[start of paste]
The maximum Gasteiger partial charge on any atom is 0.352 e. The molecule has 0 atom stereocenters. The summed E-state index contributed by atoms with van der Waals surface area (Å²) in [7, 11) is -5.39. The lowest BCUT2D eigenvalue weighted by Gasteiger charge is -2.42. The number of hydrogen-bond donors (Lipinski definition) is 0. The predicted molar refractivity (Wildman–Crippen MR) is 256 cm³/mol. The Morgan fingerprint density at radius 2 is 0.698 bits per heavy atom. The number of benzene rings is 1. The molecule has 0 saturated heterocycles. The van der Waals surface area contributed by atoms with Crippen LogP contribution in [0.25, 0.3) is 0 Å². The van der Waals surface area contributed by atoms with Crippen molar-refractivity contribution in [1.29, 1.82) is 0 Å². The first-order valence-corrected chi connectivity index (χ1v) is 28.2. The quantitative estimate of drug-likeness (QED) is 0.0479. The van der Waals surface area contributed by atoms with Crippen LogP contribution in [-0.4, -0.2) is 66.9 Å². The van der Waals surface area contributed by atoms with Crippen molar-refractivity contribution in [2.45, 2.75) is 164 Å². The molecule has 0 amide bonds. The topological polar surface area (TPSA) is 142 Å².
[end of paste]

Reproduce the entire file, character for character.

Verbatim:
The maximum Gasteiger partial charge on any atom is 0.352 e. The molecule has 0 atom stereocenters. The summed E-state index contributed by atoms with van der Waals surface area (Å²) in [7, 11) is -5.39. The lowest BCUT2D eigenvalue weighted by Gasteiger charge is -2.42. The number of hydrogen-bond donors (Lipinski definition) is 0. The predicted molar refractivity (Wildman–Crippen MR) is 256 cm³/mol. The Morgan fingerprint density at radius 2 is 0.698 bits per heavy atom. The number of benzene rings is 1. The molecule has 0 saturated heterocycles. The van der Waals surface area contributed by atoms with Crippen LogP contribution in [0.25, 0.3) is 0 Å². The van der Waals surface area contributed by atoms with Crippen molar-refractivity contribution in [1.29, 1.82) is 0 Å². The first-order valence-corrected chi connectivity index (χ1v) is 28.2. The quantitative estimate of drug-likeness (QED) is 0.0479. The van der Waals surface area contributed by atoms with Crippen LogP contribution in [-0.4, -0.2) is 66.9 Å². The van der Waals surface area contributed by atoms with Crippen molar-refractivity contribution in [2.45, 2.75) is 164 Å². The molecule has 0 amide bonds. The topological polar surface area (TPSA) is 142 Å².